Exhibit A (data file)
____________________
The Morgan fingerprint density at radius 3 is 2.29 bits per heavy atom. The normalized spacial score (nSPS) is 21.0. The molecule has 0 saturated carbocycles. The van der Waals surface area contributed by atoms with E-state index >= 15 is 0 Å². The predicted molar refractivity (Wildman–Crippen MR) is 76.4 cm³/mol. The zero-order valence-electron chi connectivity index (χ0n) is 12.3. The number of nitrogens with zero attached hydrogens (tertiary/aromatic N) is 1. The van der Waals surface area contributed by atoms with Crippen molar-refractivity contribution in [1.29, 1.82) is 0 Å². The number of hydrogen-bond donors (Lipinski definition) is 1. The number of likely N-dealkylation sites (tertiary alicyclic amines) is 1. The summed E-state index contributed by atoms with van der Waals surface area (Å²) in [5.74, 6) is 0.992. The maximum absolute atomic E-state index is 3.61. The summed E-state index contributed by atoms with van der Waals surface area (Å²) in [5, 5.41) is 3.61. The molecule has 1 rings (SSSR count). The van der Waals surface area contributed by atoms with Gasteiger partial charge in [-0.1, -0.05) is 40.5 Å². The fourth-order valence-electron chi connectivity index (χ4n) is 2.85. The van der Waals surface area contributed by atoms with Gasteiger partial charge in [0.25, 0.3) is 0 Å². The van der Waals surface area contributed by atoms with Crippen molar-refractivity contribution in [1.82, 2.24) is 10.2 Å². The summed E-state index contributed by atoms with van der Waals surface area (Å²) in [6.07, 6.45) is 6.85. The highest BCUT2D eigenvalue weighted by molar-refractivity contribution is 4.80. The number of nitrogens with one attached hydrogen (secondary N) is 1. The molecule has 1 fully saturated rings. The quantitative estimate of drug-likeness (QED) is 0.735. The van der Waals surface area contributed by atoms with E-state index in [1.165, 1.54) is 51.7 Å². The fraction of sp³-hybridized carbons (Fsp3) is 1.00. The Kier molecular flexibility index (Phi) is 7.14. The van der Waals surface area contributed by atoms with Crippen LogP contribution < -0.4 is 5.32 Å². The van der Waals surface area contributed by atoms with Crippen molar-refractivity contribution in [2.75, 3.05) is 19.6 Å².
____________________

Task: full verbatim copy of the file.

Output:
The Morgan fingerprint density at radius 3 is 2.29 bits per heavy atom. The normalized spacial score (nSPS) is 21.0. The molecule has 0 saturated carbocycles. The van der Waals surface area contributed by atoms with E-state index >= 15 is 0 Å². The predicted molar refractivity (Wildman–Crippen MR) is 76.4 cm³/mol. The zero-order valence-electron chi connectivity index (χ0n) is 12.3. The number of nitrogens with zero attached hydrogens (tertiary/aromatic N) is 1. The van der Waals surface area contributed by atoms with Crippen molar-refractivity contribution in [1.29, 1.82) is 0 Å². The number of hydrogen-bond donors (Lipinski definition) is 1. The number of likely N-dealkylation sites (tertiary alicyclic amines) is 1. The summed E-state index contributed by atoms with van der Waals surface area (Å²) in [5.74, 6) is 0.992. The maximum absolute atomic E-state index is 3.61. The summed E-state index contributed by atoms with van der Waals surface area (Å²) in [5, 5.41) is 3.61. The molecule has 1 rings (SSSR count). The van der Waals surface area contributed by atoms with Gasteiger partial charge in [-0.1, -0.05) is 40.5 Å². The fourth-order valence-electron chi connectivity index (χ4n) is 2.85. The van der Waals surface area contributed by atoms with Gasteiger partial charge in [0.25, 0.3) is 0 Å². The van der Waals surface area contributed by atoms with Crippen molar-refractivity contribution in [1.82, 2.24) is 10.2 Å². The summed E-state index contributed by atoms with van der Waals surface area (Å²) in [6.07, 6.45) is 6.85. The highest BCUT2D eigenvalue weighted by molar-refractivity contribution is 4.80. The number of nitrogens with one attached hydrogen (secondary N) is 1. The molecule has 1 fully saturated rings. The quantitative estimate of drug-likeness (QED) is 0.735. The van der Waals surface area contributed by atoms with E-state index in [1.165, 1.54) is 51.7 Å². The fraction of sp³-hybridized carbons (Fsp3) is 1.00. The Kier molecular flexibility index (Phi) is 7.14. The van der Waals surface area contributed by atoms with Crippen LogP contribution < -0.4 is 5.32 Å². The van der Waals surface area contributed by atoms with Crippen molar-refractivity contribution in [2.75, 3.05) is 19.6 Å².